DEAR DR. FOX: Having just read your column about a deceased dog seeming to have left traces of fur on a cleaned and paper-covered carpet where he used to regularly sleep, I thought you might be interested in two cases where our dead dogs came back to visit us.
Woodrow was a black husky mix with a sweet and loving personality. As he reached the age of 13, he found it difficult to get up because of arthritis. We had to gently pull him from the front to help him get to standing position.
Our oldest daughter and her husband kept him for us while we went away for a few days. Our son-in-law (who doesn't like dogs in general) was impatient with Woodrow, who was under the dining room table while they were eating. He couldn't get out on his own, and my son-in-law became impatient with him, even though the dog wasn't begging for food. Consequently, the dog was yelled at and pushed and shoved at his backside, where he was in pain. The dog bit our son-in-law severely. Given an ultimatum by our son-in-law, we had to put Woodrow down.
Two days after Woodrow's death, his smiling face (head only) showed up to another daughter of ours and me while we were half asleep. It was like he was letting us who loved him know that he was happy and OK.
For years, I thought maybe we both were just dreaming, until our next dog, a Sheltie named Alex, came back to visit. At about 15 years old, Alex, who also had the most loving personality -- and arthritis -- died while being boarded while we were on vacation. I'd had a premonition about it happening, but still wasn't prepared for it when it happened. Three days later we came back and picked up his ashes and a paw-print mold that the vet had ready for us. The next night, I heard his slow footsteps walk into the kitchen and then something drinking water from the bowl we had for our other dog. Alex's chain was clanking against the bowl the whole time he drank. At first I thought it was our remaining dog, but he was sleeping on the sofa, curled up against my wife. Then I heard Alex walking back into the room where the rest of us were.
The same thing happened the next night. I felt that he was showing his love for us in his former life, so I told him how much we loved him and what a wonderful dog he was. Then I explained that in death, he was supposed to be able to run and play and be without pain or any limitation -- so if he saw that he was able to do that if he didn't remain with us, he should know that we still loved him greatly, and that he didn't have to stay with us. My wife also heard all of this.
We never heard from him again. -- R.C., Glenn Dale, Maryland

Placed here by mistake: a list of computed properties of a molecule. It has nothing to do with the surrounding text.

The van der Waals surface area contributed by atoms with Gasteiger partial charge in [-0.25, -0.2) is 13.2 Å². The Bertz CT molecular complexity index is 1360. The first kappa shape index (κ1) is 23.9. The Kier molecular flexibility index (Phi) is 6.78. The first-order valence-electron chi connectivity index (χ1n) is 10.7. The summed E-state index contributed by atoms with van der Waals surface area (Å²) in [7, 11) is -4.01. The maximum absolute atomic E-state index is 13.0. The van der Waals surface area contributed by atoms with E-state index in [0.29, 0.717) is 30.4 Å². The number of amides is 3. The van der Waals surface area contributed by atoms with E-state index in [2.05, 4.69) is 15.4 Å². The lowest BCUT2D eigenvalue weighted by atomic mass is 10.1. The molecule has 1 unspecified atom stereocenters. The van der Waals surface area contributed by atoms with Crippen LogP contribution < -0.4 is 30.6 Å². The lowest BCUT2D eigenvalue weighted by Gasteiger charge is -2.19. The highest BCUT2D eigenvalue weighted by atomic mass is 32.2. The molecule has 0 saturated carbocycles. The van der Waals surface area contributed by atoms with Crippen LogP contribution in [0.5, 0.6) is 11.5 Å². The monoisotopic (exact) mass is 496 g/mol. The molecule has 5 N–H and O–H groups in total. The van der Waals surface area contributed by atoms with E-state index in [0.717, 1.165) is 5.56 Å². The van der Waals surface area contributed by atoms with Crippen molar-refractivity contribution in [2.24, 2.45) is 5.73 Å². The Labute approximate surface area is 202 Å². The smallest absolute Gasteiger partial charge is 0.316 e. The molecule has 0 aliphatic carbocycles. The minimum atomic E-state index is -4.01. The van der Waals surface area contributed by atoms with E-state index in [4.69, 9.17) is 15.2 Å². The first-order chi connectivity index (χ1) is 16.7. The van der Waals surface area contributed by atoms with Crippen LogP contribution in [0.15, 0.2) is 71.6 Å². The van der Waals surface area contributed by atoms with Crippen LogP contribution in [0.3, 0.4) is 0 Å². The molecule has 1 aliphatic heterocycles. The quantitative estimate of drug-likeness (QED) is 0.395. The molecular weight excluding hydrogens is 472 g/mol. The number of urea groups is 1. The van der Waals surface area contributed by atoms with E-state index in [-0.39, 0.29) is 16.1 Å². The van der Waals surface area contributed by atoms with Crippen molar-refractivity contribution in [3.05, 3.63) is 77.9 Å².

DEAR R.C.: Your accounts of after-life manifestations do parallel many that I have received from others, which I have published in my book "Animals and Nature First."
So many similar accounts do help confirm the metaphysical veracity of these phenomena to which we may be privy when we have open hearts and minds. Thank you for adding to this documentation. I have received several other accounts from readers who feel the familiar touch or hear the jingling tags of a deceased animal companion, as you did, sometimes by two people at the same time or by another animal in the home responding at the same instant. These new accounts are posted on my website DrFoxVet.net, under "New Evidence of Life After Life."
DEAR DR. FOX: We have a 2-year-old Lab mix. She is crate trained, but we are working on leaving her out more often.
The problem we have is that sometimes we come home, and she has gotten into our trash. At this time, we cannot afford a "pet-proof" can, nor do we have a cupboard we can keep it in. I've read many remedies, including hot pepper spray, vinegar, citrus spray or ammonia. Are any of these truly effective? Do you have any other ideas? -- C.F., Myersville, Maryland
DEAR C.F.: Dogs are scavengers by nature, and those alone all day get bored, which is another reason to invade the trash container. I would buy a cheap tin bucket with a lid and wire handle that flips up and locks the can lid securely -- not expensive. Alternatively, leave your trash container in the bathroom and close the door before you leave.
Safe chew toys for the dog and a hollow rubber Kong filled with peanut butter or cream cheese will occupy your dog for some time after you leave. Leave a radio or TV on and tuned to a talk show to provide him with entertainment.
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